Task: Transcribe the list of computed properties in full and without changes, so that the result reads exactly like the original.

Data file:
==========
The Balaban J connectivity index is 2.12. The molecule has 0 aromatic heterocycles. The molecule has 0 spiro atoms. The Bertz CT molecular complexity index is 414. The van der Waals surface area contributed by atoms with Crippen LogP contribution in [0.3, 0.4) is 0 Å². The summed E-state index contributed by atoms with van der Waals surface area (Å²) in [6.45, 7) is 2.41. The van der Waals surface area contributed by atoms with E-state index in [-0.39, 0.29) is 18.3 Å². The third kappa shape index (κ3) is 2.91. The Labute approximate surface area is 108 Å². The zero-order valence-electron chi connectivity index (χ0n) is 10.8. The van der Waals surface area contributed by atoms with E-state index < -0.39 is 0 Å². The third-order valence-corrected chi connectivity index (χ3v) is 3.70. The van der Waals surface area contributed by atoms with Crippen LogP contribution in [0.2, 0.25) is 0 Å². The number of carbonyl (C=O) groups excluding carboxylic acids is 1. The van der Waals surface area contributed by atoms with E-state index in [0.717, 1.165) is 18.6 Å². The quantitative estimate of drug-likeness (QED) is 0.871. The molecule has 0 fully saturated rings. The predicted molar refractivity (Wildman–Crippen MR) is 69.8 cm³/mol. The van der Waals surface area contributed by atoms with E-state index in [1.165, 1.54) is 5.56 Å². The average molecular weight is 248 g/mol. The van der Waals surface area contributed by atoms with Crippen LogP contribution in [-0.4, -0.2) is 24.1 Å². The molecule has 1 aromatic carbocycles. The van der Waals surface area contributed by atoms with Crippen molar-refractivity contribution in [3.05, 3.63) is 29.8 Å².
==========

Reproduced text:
The Balaban J connectivity index is 2.12. The molecule has 0 aromatic heterocycles. The molecule has 0 spiro atoms. The Bertz CT molecular complexity index is 414. The van der Waals surface area contributed by atoms with Crippen LogP contribution in [0.3, 0.4) is 0 Å². The summed E-state index contributed by atoms with van der Waals surface area (Å²) in [6.45, 7) is 2.41. The van der Waals surface area contributed by atoms with E-state index in [-0.39, 0.29) is 18.3 Å². The third kappa shape index (κ3) is 2.91. The Labute approximate surface area is 108 Å². The zero-order valence-electron chi connectivity index (χ0n) is 10.8. The van der Waals surface area contributed by atoms with E-state index < -0.39 is 0 Å². The third-order valence-corrected chi connectivity index (χ3v) is 3.70. The van der Waals surface area contributed by atoms with Crippen LogP contribution in [0.2, 0.25) is 0 Å². The number of carbonyl (C=O) groups excluding carboxylic acids is 1. The van der Waals surface area contributed by atoms with E-state index in [0.717, 1.165) is 18.6 Å². The quantitative estimate of drug-likeness (QED) is 0.871. The molecule has 0 fully saturated rings. The predicted molar refractivity (Wildman–Crippen MR) is 69.8 cm³/mol. The van der Waals surface area contributed by atoms with E-state index in [1.165, 1.54) is 5.56 Å². The average molecular weight is 248 g/mol. The van der Waals surface area contributed by atoms with Crippen LogP contribution in [-0.4, -0.2) is 24.1 Å². The molecule has 1 aromatic carbocycles. The van der Waals surface area contributed by atoms with Crippen molar-refractivity contribution in [3.05, 3.63) is 29.8 Å².